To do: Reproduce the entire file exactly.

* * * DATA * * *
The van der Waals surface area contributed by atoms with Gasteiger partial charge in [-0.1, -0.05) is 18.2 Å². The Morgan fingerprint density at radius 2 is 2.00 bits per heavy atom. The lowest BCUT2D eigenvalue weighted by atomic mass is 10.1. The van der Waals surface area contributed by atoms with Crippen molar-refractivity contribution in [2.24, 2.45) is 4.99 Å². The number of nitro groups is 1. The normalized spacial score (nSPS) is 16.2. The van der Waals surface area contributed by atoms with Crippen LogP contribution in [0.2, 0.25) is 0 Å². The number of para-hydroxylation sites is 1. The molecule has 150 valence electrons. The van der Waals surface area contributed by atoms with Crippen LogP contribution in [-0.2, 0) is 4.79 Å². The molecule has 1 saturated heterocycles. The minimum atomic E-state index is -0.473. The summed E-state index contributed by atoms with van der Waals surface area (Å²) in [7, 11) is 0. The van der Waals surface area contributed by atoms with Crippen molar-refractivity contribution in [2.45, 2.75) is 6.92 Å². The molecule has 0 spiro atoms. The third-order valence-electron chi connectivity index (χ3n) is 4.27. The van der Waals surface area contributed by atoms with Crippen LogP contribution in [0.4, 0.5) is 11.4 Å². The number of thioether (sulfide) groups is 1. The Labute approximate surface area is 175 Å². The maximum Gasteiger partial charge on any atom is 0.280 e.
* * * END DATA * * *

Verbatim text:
The van der Waals surface area contributed by atoms with Gasteiger partial charge in [-0.1, -0.05) is 18.2 Å². The Morgan fingerprint density at radius 2 is 2.00 bits per heavy atom. The lowest BCUT2D eigenvalue weighted by atomic mass is 10.1. The van der Waals surface area contributed by atoms with Crippen molar-refractivity contribution in [2.24, 2.45) is 4.99 Å². The number of nitro groups is 1. The normalized spacial score (nSPS) is 16.2. The van der Waals surface area contributed by atoms with Crippen LogP contribution in [0.2, 0.25) is 0 Å². The number of para-hydroxylation sites is 1. The molecule has 150 valence electrons. The van der Waals surface area contributed by atoms with Crippen LogP contribution in [-0.2, 0) is 4.79 Å². The molecule has 1 saturated heterocycles. The minimum atomic E-state index is -0.473. The summed E-state index contributed by atoms with van der Waals surface area (Å²) in [7, 11) is 0. The van der Waals surface area contributed by atoms with Crippen molar-refractivity contribution in [2.45, 2.75) is 6.92 Å². The molecule has 0 spiro atoms. The third-order valence-electron chi connectivity index (χ3n) is 4.27. The van der Waals surface area contributed by atoms with Crippen LogP contribution in [0.4, 0.5) is 11.4 Å². The number of thioether (sulfide) groups is 1. The Labute approximate surface area is 175 Å². The maximum Gasteiger partial charge on any atom is 0.280 e.